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Comparisons between numerical and experimental results on temperature profiles for Viscasil-300M, with (a) and (c) from the 3D (FEM) model and (b) and (d) from the 2D (FDM) model. For (a) and (b): Ti=20.3°C,Tb=12.2°C,N=20. For (c) and (d): Ti=18.8°C,Tb=22.3°C,N=35.
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Schematic diagram of the cross-section of a tangential twin screw extruder, showing the translation (T) and intermeshing, or mixing (M), regions
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Mesh discretization for the mixing region in a co-rotating tangential twin screw extruder, along with typical computed results for low density polyethylene (LDPE) at n=0.48,Tb=320°C,Ti=220°C,N=60 rpm,qv=0.3
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(a) A corotating twin screw extruder with a self-wiping screw profile; (b) comparison between the results obtained from finite volume and finite element approaches, the latter being shown as points, for a corotating, self-wiping, twin screw extruder
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(a) Experimental arrangement for velocity measurements in the flow of corn syrup in a twin-screw extruder; (b) comparison between calculated and measured tangential velocity Ux profiles for isothermal heavy corn syrup at 26.5°C, with mass flow rate of 6 kg/h and screw speed of 30 rpm
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Isotherms and conversion contours while extruding amioca in a tapered single screw extruder, with Tb=115°C,Ti=90°C,N=100 rpm, mass flow rate ṁ=10 kg/h,moisture=30 percent
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(a) Schematic of the various regions in food extrusion; (b) modeling of powder flow in a single screw extruder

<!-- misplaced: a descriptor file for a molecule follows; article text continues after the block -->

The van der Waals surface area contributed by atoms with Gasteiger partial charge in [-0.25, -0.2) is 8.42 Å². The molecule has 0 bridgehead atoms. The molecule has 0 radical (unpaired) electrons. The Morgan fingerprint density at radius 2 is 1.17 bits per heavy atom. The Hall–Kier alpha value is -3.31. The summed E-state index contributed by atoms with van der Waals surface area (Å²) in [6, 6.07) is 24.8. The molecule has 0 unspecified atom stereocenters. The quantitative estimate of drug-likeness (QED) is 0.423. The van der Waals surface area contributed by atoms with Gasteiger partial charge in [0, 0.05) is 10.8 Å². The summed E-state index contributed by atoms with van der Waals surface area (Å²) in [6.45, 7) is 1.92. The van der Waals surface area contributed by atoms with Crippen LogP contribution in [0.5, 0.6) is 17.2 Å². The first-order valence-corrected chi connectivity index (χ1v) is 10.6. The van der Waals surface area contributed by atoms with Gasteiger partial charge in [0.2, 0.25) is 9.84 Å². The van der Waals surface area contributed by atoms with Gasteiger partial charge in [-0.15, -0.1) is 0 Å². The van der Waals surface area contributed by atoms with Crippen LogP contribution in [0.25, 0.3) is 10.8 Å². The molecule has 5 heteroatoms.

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Calculated (a) streamfunction, (b) vorticity, (c) viscous dissipation, and (d) temperature contours in the optical fiber drawing process for typical drawing conditions
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Iterative convergence of the neck-down profile in optical fiber drawing. Here, r*=r/R and z*=z/L, where R is the preform radius and L the furnace length.
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Results obtained from a feasibility study of the fiber drawing process: (a) different cases studied, showing both feasible and infeasible combinations of parameters and (b) “iso-tension” contours for the feasible range of fiber drawing
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Comparison of the numerical predictions of neck-down profile and draw tension with experimental results
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(a) Schematic of an experimental system for measuring the temperature distribution in a rod located in an optical fiber drawing furnace; (b) computed furnace temperature distributions (solid line) from graphite rod data. Experimental points are from the 1.27 cm diameter rod.
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Sketch of the flow in the chamber and the die for (a) an open cup, and (b) a pressurized coating applicator, showing the upper and lower menisci
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(A, C) Unpressurized test section; (B, D) Meniscus in 630 μm diameter tube, test section pressurized. Fiber speed=20 m/min.
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Inert gas flow field in the optical fiber drawing furnace for two geometrical configurations: inlet flow in opposite direction to fiber motion and side entry
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Streamlines (1) and isotherms (2) for melting of Gallium in an enclosed region, with the left vertical boundary at a temperature higher than melting point, the right vertical boundary at a temperature lower than melting point and the remaining two boundaries insulated. The enthalpy method is used and results are shown at different dimensionless time t following the onset of melting. (a) t=0.5248, (b) t=1.0416, (c) t=1.5622, (d) t=1.9789.